Two very recent books, written by two great historians specialists of France during the Second World War (The Assassinated Republic of Michele Cointet and The Pétain trial of Julian Jackson), lead us to reflect on the future of this country, from one of the darkest pages of its history: collaboration.

Although many other important books were written about this period, (starting with The Strange Defeat of March Bloch, a great historian and resistance fighter shot by the Nazis just before their defeat), these two, which I recently took the time to read with pen in hand, give us, in the light of what the archives have revealed to us, a new image, of extraordinary topicality, of what our country was in those days, its strengths, its weaknesses and the reasons why it is here today. Our country did not know, nor wanted, until recent years, to face its past; it has not yet learned the lessons that allow it not to make the same mistakes; it invented a past and made a legend of it.

Contrary to this legend, the military and administrative infrastructure of France, which collapsed in a few days, was not very far from having the means to resist the Nazi army; it would have taken only a few years to begin the rearmament and really lead it to forced march. Left and right, employers and trade unions, opposed it.

Contrary to this legend, the arrival in power of Marshal Pétain does not result from a decision desired by all the French unanimously gathered around a great military leader, nor from a cabal of pacifist movements. But a miserable maneuver of some politicians, who thought that the old soldier would not get the armistice and would be forced to withdraw after a few days in their favor. There followed a collapse, in general cowardice; then a coup.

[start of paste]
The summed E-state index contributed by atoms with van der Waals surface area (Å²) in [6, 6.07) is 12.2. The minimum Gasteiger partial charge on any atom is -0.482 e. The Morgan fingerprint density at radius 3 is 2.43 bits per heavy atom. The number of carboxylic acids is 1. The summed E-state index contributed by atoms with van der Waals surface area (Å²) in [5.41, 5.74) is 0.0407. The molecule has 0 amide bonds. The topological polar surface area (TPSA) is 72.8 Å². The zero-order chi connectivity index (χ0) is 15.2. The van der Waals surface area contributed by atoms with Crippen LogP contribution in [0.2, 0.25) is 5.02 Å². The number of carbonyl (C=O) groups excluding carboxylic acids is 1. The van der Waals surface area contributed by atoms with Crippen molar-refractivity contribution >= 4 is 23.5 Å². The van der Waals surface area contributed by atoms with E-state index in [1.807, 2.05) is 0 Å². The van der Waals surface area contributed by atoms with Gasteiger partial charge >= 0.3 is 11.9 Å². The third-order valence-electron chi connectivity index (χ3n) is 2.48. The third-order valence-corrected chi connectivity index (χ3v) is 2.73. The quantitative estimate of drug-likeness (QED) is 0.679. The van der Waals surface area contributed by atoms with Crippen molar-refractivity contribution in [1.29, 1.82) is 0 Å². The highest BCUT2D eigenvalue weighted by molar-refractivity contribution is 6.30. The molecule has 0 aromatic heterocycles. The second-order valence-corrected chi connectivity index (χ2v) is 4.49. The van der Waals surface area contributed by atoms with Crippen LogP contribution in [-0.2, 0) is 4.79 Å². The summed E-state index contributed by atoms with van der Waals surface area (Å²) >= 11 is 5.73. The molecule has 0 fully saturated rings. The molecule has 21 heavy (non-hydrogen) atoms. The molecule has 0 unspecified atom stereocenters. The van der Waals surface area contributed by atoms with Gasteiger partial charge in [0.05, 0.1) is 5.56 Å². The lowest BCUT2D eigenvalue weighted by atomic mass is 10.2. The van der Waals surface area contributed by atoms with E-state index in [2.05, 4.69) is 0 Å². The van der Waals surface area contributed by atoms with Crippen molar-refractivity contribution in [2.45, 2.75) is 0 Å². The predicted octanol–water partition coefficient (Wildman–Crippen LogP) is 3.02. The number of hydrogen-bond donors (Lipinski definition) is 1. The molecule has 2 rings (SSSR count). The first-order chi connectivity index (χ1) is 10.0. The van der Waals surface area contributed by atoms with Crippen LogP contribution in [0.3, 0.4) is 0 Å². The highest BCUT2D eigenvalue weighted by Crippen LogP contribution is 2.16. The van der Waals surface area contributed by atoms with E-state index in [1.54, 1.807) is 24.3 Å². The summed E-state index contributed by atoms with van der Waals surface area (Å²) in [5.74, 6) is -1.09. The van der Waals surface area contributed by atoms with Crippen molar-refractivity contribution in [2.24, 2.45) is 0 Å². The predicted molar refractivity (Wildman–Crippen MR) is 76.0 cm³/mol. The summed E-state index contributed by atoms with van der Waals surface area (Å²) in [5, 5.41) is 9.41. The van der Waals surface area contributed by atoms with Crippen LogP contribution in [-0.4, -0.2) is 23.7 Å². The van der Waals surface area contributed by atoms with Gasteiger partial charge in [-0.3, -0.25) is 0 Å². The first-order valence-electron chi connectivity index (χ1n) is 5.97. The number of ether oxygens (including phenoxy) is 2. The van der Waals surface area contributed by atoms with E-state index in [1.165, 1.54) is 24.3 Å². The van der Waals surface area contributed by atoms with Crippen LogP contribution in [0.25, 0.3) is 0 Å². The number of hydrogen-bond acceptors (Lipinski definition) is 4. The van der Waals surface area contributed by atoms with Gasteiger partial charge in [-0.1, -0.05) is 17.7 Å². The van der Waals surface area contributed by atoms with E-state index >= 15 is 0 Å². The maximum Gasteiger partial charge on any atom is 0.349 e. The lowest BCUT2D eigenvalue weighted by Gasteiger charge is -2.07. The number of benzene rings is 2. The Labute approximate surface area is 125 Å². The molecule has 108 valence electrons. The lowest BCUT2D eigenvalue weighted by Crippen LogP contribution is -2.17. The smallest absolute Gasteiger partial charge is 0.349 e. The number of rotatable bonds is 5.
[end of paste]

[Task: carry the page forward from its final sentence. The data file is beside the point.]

Contrary to this legend, the appeal of 18 June 1940, which began to save France’s honour, along with all the other resistance fighters who remained in France, owes much to the circumstances: without the presence in Bordeaux of the plane that had brought him back the day before his mission in Great Britain, de Gaulle would never have been in London at the time of the armistice.

Contrary to this legend, Marshal Pétain was far, during the whole war, from being overwhelmed by the events or reached by the ravages of age, as his reactions still show in the last minutes of his trial, and his extreme attention, The European Union is committed to strengthening the status of the Jews throughout the war and to giving Hitler every guarantee of his personal will to cooperate.

Contrary to this legend, his trial was not an opportunity to unravel the collaboration and confront the root causes of defeat. Despite some magnificent testimonies, including that of Léon Blum, most of the hearings were occupied by disputes between a president of the court who was at least as “collabo” as the prosecutor, and three lawyers anxious to steal the spotlight from each other, under the gaze of an often worldly and distracted public, in a tiny room crushed by the heat.

Contrary to this legend, the Marshal was not confronted with his worst crimes. In particular, the fate of the Jews in France, of which few people spoke seriously until the middle of the 1970s, was hardly discussed at all during the three weeks of the trial.

What lessons can be learned for today? Of course, comparison is not right and the situation of France is in a thousand respects very different and much better than the day before the defeat of 1940. Nevertheless, a new brutal defeat, of another nature, again seemingly inexplicable, threatens us. Failing, once again, to have made the necessary effort, in time, to prepare the social, cultural, political, financial, industrial and geopolitical future of the country.

If great historians, with the same seriousness as Cointet and Jackson and with the same hindsight (that is to say in 80 years, in 2104), analyze the situation of today, they will undoubtedly have the same dismayed look as them before a State in quasibankruptcy, dictators threatening our doors, institutions battered, some business leaders who think only of their finances, poorly integrated minorities, a political life of extreme violence, a relaxed return of anti-Semitism and xenophobia, lucid people shouting in the desert, small ambitions that clash, so-called elites too often narcissistic, who fight for posts, who refuse to face in time the difficult problems, They are all falling back on each other. Until some, perhaps, once again, make the sacrifice of their lives to save, for a time, the country from an announced decadence.